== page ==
The Storyteller by Pierre Jarawan

The storyteller by Pierre Jarawan

German/Lebanese fiction

Original title – Am Ende bleiben die Zedern

Translators – Sinead Crowe & Rachel McNicholl

Source – review copy

I have joined the Blog tour for this Novel as I loved the sound of it and I have reviewed a lot of books from World editions and am pleased to have another title from them to review. This book from the German Lebanese writer Pierre Jarawan who’s parents like his characters fled Lebanon when he was three years old and settled in German His father was Lebanese and his mother is German. He started out doing poetry slams and this was a play that later he expands out into a novel. It has since been translated into Dutch where it was also a big seller.

Meanwhile, history was being made in Lebanon. Beirut, once a dazzling beauty, rubbed its disfigured face and staggered out of the ruins. A city felt for its pulse. In neighbourhoods, people thumped the dust out of their clothes and wearily raised theirheads. Thge war was over, militiamen became citzens again, laying down their guns and taking uop shovels instead. Bullet holes were filled in. Facades painted, burned-out-cars removed from the pavements. Rubbkle cleareed away, the smoke disperser. The huge sheets hanging in the streets were takendown, as there were no longer any snipers whose view needed to be blocked. woman and children swept debrisoff balconies and removed borads from windows, while fathers carried mattresses back up to bedrooms from cellars thatr had served as bunkers.In short, the lebanon did what they’ve always dfone: they carried on

The country awakes from the turmoil of the civil war that tore it apart and ripped the heart out of the land.

This is a classic story that of a son going in search of a lost father. Samir decides he wants to find his long-lost father. He leaves the safety of his life in German. He has an old photo of his dad and the stories he remembered his father told him when he was a little boy that painted a vivid picture of Lebanon his father lived in. He tries to find out what happens to his father as he tries to find out what happens the characters from his father’s stories become real people as he finds out what happened when his father returns after twenty years he slowly builds a picture of his family and what happened to them. The father Brahim disappeared when he was eight and he told one last story and left. He returned to his homeland. The son has held his lost father close for all those years as he retraces his father’s steps after all those years you see in the past and the events in war-torn Beirut when his father had when he returned. The past and present grow close but will they ever meet again?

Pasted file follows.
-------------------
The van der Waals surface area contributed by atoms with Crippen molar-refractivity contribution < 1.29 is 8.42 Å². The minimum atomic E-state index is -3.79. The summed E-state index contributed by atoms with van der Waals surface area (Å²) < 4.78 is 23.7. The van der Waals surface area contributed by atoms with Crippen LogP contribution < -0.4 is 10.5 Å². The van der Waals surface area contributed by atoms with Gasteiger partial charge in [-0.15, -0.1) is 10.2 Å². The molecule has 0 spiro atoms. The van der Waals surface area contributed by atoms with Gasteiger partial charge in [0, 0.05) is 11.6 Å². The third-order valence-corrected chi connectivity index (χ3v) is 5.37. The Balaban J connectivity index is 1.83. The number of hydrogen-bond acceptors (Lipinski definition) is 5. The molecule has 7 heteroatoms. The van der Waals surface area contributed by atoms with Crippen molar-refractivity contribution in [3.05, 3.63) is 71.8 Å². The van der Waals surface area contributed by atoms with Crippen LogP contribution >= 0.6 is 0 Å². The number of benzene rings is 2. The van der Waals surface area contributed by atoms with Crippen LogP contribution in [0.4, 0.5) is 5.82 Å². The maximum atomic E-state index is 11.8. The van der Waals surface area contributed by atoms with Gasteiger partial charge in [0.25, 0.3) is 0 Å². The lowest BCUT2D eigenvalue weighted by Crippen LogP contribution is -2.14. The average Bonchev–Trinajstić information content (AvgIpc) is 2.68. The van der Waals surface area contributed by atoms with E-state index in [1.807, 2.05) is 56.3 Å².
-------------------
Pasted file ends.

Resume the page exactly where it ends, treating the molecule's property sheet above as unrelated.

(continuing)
Father was quick to realise how important it was to learn German. After fleeing burning Berut in spring of 1983, the first refuge myu parents found in Germany was the secondary school’s sports hall in our town. The school hall in our town, The school had been shut down the previous year when routine inspections during the summer holidays had revealed excessive levels of asbestos in the air. But there were no other options, so the sports hall ended up asa refugee reception centre. Fathersoon managed to get hold of books so that he could teach himself this foreign language. At night, while others around him slept wrapped in blankets on the floor, he clickedon a ;ocket torch and studied German

His father got to German and quickly learned german as the slept in a codemened school hall.

This is a tale that has been told a number of times of over then years. A son on the hunt for a lost father or even parent for me the recent film Lion is a similar story top this a young boy loses his family and goes home all he has like Samir is the slimmest of memories about his father the old photo and his stories for Samir and in the film Lion it is the lie of the land around his home and the fact it was a train ride away from where Saroo end up in the book and film. This builds a picture of their parent’s bit by bit and this is the case here we see that Brahim stories had those friends and families around him as he told his baby son those bedtime stories but also planting a love for his homeland and also maybe like a magician weave a magical past and also leave a trail of breadcrumbs that his son follows twenty years later. Here are the other blogs on the tour

 

 

 

 

 

 

 

 

 

 

 

 

 

 

 

 

 

 

 

 

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That was the month that was March 2019

  1. Small Country by Gael Faye
  2. Aviaries by Zuzana Brabcova
  3. Nocilla Lab by Agustin Fernandez Mallo
  4. Mama’s boy by David Goudreault
  5. Mouthful of birds by Samanta schweblin
  6. At dusk by Hwang Sok-yong
  7. Four soldiers by Hubert Mingarelli